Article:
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Attorney General Gregg Renkes announced his resignation Saturday after months of battling criticism for alleged ethics breaches while shaping an international trade deal.
Renkes, in a prepared statement, cited personal attacks that he said continued even after an outside investigator concluded there was no ethical breach except for one instance.
Renkes wrote that his motivation for stepping down was to remove his family "from the vicious politics of personal destruction."
"I must leave this office and this privilege I have treasured and held dear. A family is priceless; a job can be done by others," he said in the statement.
Renkes will step down Monday, after he hands Gov. Frank Murkowski a written letter of resignation, Murkowski spokeswoman Becky Hultberg said Saturday.
The governor has already accepted Renkes' verbal resignation, she said.
"Gregg's decision to resign was his own and I respect that decision," Murkowski said in a statement released Saturday evening.
The governor plans to appoint an acting attorney general next week, according to the statement.
A call to Renkes' cell phone was not immediately returned. Renkes was traveling and was not available to comment, spokesman Mark Morones said.
"I think he's just tired. It's taken a big toll on him," Morones said.
A report released last month by former U.S. Attorney Robert Bundy concluded that Renkes' stock in KFx Inc. wasn't significant enough to be considered an ethics breach. KFx stood to benefit from an international coal deal between Alaska and Taiwan that Renkes played a major role in putting together.
The value of Renkes' KFx stock was about $100,000 at the time he sold it in October, after news reports surfaced of his holdings in the company.
Bundy said Renkes violated Alaska ethics law by not seeking an outside opinion on his involvement in the Alaska-Taiwan agreement, and Murkowski last week issued Renkes a letter of reprimand for that breach. In his letter, Murkowski said he would not ask for the attorney general's resignation.
Several lawmakers complained that Murkowski's letter of reprimand was a slap on the wrist.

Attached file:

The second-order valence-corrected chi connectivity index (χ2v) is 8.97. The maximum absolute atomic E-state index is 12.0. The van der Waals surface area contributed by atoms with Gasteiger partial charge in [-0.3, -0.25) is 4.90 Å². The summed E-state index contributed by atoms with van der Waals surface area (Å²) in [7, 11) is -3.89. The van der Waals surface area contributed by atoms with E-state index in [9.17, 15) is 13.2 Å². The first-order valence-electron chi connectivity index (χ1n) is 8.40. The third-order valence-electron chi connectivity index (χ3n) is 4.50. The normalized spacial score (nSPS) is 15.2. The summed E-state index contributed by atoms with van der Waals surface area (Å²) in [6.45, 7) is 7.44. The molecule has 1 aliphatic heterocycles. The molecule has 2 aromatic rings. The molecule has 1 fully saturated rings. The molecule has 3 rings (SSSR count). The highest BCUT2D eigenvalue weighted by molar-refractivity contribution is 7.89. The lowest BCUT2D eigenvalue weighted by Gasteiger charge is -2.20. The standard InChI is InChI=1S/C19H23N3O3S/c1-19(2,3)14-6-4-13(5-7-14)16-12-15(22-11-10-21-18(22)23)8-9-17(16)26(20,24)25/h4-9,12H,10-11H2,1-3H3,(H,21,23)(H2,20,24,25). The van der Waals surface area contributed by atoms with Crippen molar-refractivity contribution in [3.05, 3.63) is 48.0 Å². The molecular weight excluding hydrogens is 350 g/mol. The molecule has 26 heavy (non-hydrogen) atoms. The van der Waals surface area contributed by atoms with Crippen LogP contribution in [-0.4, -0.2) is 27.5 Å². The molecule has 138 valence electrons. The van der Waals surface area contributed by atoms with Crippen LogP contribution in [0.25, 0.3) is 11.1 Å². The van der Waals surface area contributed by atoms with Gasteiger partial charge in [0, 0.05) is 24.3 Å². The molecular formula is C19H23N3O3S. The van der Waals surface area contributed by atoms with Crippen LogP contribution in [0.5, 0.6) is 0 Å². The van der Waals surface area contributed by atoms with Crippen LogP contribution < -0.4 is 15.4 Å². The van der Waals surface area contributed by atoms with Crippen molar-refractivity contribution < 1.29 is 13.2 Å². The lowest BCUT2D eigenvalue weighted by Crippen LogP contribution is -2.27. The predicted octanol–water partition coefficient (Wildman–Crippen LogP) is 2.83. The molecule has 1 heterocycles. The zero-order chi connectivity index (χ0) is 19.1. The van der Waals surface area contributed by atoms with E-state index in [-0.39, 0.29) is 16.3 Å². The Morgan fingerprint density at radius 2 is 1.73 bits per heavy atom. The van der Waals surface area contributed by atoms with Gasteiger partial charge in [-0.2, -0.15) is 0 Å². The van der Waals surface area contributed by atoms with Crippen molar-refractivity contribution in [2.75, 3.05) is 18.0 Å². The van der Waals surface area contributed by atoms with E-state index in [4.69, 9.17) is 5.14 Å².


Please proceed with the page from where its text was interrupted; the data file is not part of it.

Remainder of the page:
House Speaker John Harris, R-Valdez, said Saturday he believed Renkes' character had been attacked "viciously and mercilessly," which made it difficult for the attorney general to perform his duties.
"I'm disappointed that Gregg had to resign because I like him personally, but I do understand because there was so much interest in it, I don't think he could legitimately focus on his job anymore."
The state personnel board is considering a separate Renkes ethics complaint filed by Democratic Rep. Eric Croft and former Wasilla mayor Sarah Palin, a Republican.
Croft said Saturday that Renkes' resignation likely makes the personnel board's investigation moot. Croft sad it was a sad day for Renkes and the state, but called Renkes' decision the right one.
"None of us is as big as the job, the state, the obligation," Croft said. "So the really important thing is, do our actions help the people preserve the dignity of the office or not?
"In this case, his actions did not and he quite rightly chose to resign."
Renkes worked in Anchorage during law school and moved to Palmer to work for the Alaska Court System after graduation in 1986, according to his biography on the Web page of the National Association of Attorneys General. He worked as a law clerk and state magistrate under Superior court Judge Beverly Cutler in Palmer.
Renkes served 12 years on Murkowski's Washington, D.C. Senate staff and headed a public policy firm specializing in energy, environment, natural resources, public works, transportation and trade issues.
From 1995 to 1998, he worked as majority staff director for the U.S. Senate Committee on Energy and Natural Resources.
He coordinated the 1993 and 1998 campaigns to re-elect Murkowski to the Senate.
He also was Murkowski's campaign manager for his 2002 gubernatorial campaign. When Murkowski was elected that November, Renkes was one of the governor-elect's first appointments, despite his lack of time practicing in the state.
Renkes' legal advice during his two-plus years as the state's top lawyer has repeatedly generated controversy.
He was point man for a Murkowski proposal to abolish the state agency that oversees campaign finance and lobbying activities, the Alaska Public Offices Commission. Renkes contended the commission was slow to resolve complaints and that it appeared to be influenced by partisan politics. The measure failed.
After the Alaska Court of Appeals ruled Alaskans could possess up to 4 ounces of marijuana in their homes, Renkes ordered state police to continue to seize and treat as evidence all marijuana found - even if it was under 4 ounces.
Renkes appealed the ruling and was denied a rehearing by that court and the Alaska Supreme Court.
Renkes was described by Bundy as a major player in negotiating the terms of the $1 billion deal that would take coal from Cook Inlet, use a patented KFx process to make it consumable and export it to Taiwan.
Renkes had personal ties to KFx's executives and owned company stock that was actively traded throughout the negotiations, but Bundy concluded that Renkes had not intended to use his office to personally gain from the deal.